I have been in and out of universities for a long time, and there are a few stereotypes that have not changed, specifically the outspoken (often mature-age) student in discussion groups. Now, these come in a number of flavours, and as always some are more palatable than others. I’m not trying to defend people who argue in lectures, but I want to defend the vocal ones in your tutorials, the ones who ask and answer all the questions, the ones who seem to have a gripe with everything. You might think they talk (and complain) too much, and they probably do, but as an opinionated complainer who also talks way too much, I want to address why I will keep on doing it.
It’s not like I’m interrupting
Let’s not mince words: I don’t talk too much, you just don’t talk enough — you just turn up, tune in, and drop out. I would rather have someone disagree with me than sit in another discussion group for 45 minutes while people stare at their phones. If I’m the only one talking, then rest assured I’m going to answer every question the tutor asks. Why? So I can actually learn what I’m meant to be learning. I’m not paying for the right to be in the classroom, I’m paying for a qualified expert to guide my learning. You’re paying the exact same amount of money to be there as me — you should have your questions discussed and answered as well. No one gets special consideration for diffidence.
Discussions aren’t just there to fill in the time, they’re a way for people to share their experiences. Speaking your mind lets people know where you’re coming from. Not to mention that asking questions in class becomes the fairest way of making sure that the entire room has the same access to information as you. If I ask my tutor questions outside of class times, they will give me an answer, but only me. By discussing answering questions in front of the whole class, we all get a better education.
You might complain about hearing my voice and opinion all the time, but if I wasn’t saying anything then it would just be the tutor talking to themselves. If you’re sick of only hearing one opinion in a tutorial, add yours to the mix.
We are sick of your bullshit
I understand that when you feel passionately about something, you want to believe that system can solve any problems that people might have. I don’t care whether it’s a religion or a development methodology — you want to think that if you put the right words in the right order, and you document it, everything will work out. But what I want to tell you when I disagree with you is just that: I think you’re wrong. I had to listen to a speaker at a university conference last year say that they truly believed their mindfulness behaviours had helped their returned veteran brother with his PTSD. It’s one thing to lie to yourself, don’t lie to a conference hall full of people as well.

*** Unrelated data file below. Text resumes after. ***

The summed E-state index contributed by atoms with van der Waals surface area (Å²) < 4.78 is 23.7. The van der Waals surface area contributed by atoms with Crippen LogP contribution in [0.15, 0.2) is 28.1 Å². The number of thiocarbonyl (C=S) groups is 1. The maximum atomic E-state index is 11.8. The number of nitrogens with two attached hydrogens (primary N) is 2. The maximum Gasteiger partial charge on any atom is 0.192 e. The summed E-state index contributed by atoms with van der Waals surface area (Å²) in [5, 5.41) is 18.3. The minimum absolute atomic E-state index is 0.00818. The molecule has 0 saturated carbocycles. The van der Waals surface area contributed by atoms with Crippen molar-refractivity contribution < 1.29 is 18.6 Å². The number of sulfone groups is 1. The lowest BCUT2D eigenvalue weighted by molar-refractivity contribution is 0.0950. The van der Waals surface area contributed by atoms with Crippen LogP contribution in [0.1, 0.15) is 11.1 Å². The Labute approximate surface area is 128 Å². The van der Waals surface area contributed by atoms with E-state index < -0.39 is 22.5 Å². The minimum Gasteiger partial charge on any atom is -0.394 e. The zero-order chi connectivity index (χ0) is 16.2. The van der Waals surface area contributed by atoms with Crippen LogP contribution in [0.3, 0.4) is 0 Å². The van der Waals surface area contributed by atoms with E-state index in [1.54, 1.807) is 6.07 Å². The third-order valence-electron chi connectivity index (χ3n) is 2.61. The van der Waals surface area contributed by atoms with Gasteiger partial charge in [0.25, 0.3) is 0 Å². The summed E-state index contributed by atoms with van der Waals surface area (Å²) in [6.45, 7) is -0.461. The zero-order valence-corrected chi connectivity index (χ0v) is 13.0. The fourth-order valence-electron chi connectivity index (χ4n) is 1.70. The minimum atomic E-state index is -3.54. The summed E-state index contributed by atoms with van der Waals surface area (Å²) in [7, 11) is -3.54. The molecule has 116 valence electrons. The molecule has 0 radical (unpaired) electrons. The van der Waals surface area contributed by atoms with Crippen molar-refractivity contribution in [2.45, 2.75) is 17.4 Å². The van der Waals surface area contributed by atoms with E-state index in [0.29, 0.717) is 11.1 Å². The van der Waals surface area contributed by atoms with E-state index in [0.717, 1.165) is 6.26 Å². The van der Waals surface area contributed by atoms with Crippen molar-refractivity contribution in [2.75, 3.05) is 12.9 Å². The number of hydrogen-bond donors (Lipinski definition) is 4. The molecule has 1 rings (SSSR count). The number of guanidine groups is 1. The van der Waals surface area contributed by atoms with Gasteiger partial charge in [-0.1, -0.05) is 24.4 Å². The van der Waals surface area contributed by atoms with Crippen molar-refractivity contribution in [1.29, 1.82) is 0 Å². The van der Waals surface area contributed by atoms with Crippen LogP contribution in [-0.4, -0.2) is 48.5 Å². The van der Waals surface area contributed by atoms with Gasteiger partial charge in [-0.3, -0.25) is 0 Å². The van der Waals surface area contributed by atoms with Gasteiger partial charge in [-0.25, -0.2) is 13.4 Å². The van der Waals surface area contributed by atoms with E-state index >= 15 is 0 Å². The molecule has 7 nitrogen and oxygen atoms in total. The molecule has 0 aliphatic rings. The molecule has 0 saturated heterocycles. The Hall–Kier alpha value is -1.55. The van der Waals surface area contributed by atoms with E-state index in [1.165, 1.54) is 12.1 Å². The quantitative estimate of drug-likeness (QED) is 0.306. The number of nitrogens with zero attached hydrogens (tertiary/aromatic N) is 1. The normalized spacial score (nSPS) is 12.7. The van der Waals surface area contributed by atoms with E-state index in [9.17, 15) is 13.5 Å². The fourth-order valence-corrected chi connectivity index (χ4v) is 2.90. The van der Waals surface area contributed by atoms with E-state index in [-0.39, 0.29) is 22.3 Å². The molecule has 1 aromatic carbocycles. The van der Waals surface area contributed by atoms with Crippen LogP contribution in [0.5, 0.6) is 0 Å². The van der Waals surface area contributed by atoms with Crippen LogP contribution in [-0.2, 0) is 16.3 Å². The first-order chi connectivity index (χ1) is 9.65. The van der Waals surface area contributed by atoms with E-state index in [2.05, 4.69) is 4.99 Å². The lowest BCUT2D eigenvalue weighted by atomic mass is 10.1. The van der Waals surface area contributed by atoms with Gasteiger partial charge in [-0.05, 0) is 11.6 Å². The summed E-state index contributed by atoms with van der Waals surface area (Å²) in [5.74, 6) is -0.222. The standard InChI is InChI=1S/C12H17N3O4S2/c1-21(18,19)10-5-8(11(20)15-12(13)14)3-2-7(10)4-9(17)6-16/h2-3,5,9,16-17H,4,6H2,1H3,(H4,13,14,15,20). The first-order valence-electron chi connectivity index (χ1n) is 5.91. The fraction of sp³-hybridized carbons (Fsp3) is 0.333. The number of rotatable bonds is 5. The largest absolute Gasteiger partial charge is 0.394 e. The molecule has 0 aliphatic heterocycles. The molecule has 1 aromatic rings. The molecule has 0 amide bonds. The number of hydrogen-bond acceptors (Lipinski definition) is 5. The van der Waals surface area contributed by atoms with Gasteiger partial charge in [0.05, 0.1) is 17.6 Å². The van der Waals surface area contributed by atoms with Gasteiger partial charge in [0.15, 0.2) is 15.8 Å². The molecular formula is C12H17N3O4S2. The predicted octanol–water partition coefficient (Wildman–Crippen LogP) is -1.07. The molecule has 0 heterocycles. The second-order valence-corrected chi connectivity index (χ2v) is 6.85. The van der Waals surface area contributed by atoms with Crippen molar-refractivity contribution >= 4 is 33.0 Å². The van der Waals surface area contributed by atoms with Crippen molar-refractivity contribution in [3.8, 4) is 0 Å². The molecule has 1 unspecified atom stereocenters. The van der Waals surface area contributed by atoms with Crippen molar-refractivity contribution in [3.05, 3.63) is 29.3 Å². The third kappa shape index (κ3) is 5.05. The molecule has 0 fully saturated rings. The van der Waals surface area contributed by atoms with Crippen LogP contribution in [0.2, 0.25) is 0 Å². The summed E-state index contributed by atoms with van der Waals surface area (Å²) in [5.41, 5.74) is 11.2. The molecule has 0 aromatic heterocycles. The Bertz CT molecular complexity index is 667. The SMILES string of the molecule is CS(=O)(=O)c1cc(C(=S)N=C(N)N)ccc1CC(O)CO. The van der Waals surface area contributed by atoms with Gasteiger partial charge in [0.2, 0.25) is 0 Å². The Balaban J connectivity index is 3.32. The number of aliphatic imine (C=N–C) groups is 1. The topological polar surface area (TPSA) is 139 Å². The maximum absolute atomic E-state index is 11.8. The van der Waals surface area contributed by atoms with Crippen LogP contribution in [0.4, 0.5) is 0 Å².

Complaining presents an opportunity for you to think about how you feel about something. If you don’t give a shit and would rather watch Netflix, go with God. But to my mind, university is about learning to accommodate opposing viewpoints, and encouraging students to blindly agree with what’s shovelled into their brains is what you should really rail against.
You are playing house
Universities are full of idealism: you’re young, you’re changing your perspective about the world around you and you’re planning for your future. But university isn’t about feeling good, it’s about learning how to be an adult, and one of the most important lessons you will learn is how much time and effort are wasted trying to work in a group. Regardless of how many opinions are in the mix, there can only be one assignment, and one final decision. Implementation will often be left to people who didn’t deal with the original material. You will see your best intentions torn to shreds, and you’ll be held accountable.
It’s all fun and games until you realise that the people who are slacking in your groups will get the same degree as you, and you will have to work with them in an environment where failure might cost you your job. So while I might rant and complain (and I do, at length), I’m not going to action it, I’m just going to do my part and walk away, because if I’m going to fight for a cause I’m going to make sure it’s one I care about, not to complain that the vice-secretary of a club won’t email me back, or Jim didn’t include a reference list. I’m not at this university to change it, I’m here to change myself. Instead of trying to silence the speakers, maybe you should think about becoming a better listener.